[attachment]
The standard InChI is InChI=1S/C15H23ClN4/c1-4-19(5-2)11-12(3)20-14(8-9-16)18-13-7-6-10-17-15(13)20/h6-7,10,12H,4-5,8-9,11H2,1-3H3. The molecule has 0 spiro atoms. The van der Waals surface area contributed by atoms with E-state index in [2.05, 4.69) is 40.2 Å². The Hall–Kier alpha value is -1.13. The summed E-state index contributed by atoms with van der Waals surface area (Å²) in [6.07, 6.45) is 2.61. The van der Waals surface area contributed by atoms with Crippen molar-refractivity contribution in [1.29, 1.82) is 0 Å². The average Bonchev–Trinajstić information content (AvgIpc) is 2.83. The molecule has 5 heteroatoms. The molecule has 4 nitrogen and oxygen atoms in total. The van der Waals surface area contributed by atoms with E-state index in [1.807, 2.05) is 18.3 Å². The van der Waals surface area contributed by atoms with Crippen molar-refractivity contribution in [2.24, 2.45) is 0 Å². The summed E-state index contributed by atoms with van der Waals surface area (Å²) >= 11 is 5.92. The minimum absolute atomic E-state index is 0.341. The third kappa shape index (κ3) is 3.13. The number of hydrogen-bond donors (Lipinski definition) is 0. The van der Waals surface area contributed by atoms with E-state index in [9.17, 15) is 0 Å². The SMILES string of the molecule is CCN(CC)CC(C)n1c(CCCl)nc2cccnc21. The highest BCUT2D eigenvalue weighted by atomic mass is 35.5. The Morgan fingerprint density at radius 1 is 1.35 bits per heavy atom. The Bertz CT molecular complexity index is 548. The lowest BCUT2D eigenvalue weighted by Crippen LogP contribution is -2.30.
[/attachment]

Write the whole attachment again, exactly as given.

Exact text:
The standard InChI is InChI=1S/C15H23ClN4/c1-4-19(5-2)11-12(3)20-14(8-9-16)18-13-7-6-10-17-15(13)20/h6-7,10,12H,4-5,8-9,11H2,1-3H3. The molecule has 0 spiro atoms. The van der Waals surface area contributed by atoms with E-state index in [2.05, 4.69) is 40.2 Å². The Hall–Kier alpha value is -1.13. The summed E-state index contributed by atoms with van der Waals surface area (Å²) in [6.07, 6.45) is 2.61. The van der Waals surface area contributed by atoms with Crippen molar-refractivity contribution in [1.29, 1.82) is 0 Å². The average Bonchev–Trinajstić information content (AvgIpc) is 2.83. The molecule has 5 heteroatoms. The molecule has 4 nitrogen and oxygen atoms in total. The van der Waals surface area contributed by atoms with E-state index in [1.807, 2.05) is 18.3 Å². The van der Waals surface area contributed by atoms with Crippen molar-refractivity contribution in [2.24, 2.45) is 0 Å². The summed E-state index contributed by atoms with van der Waals surface area (Å²) >= 11 is 5.92. The minimum absolute atomic E-state index is 0.341. The third kappa shape index (κ3) is 3.13. The number of hydrogen-bond donors (Lipinski definition) is 0. The van der Waals surface area contributed by atoms with E-state index in [9.17, 15) is 0 Å². The SMILES string of the molecule is CCN(CC)CC(C)n1c(CCCl)nc2cccnc21. The highest BCUT2D eigenvalue weighted by atomic mass is 35.5. The Morgan fingerprint density at radius 1 is 1.35 bits per heavy atom. The Bertz CT molecular complexity index is 548. The lowest BCUT2D eigenvalue weighted by Crippen LogP contribution is -2.30.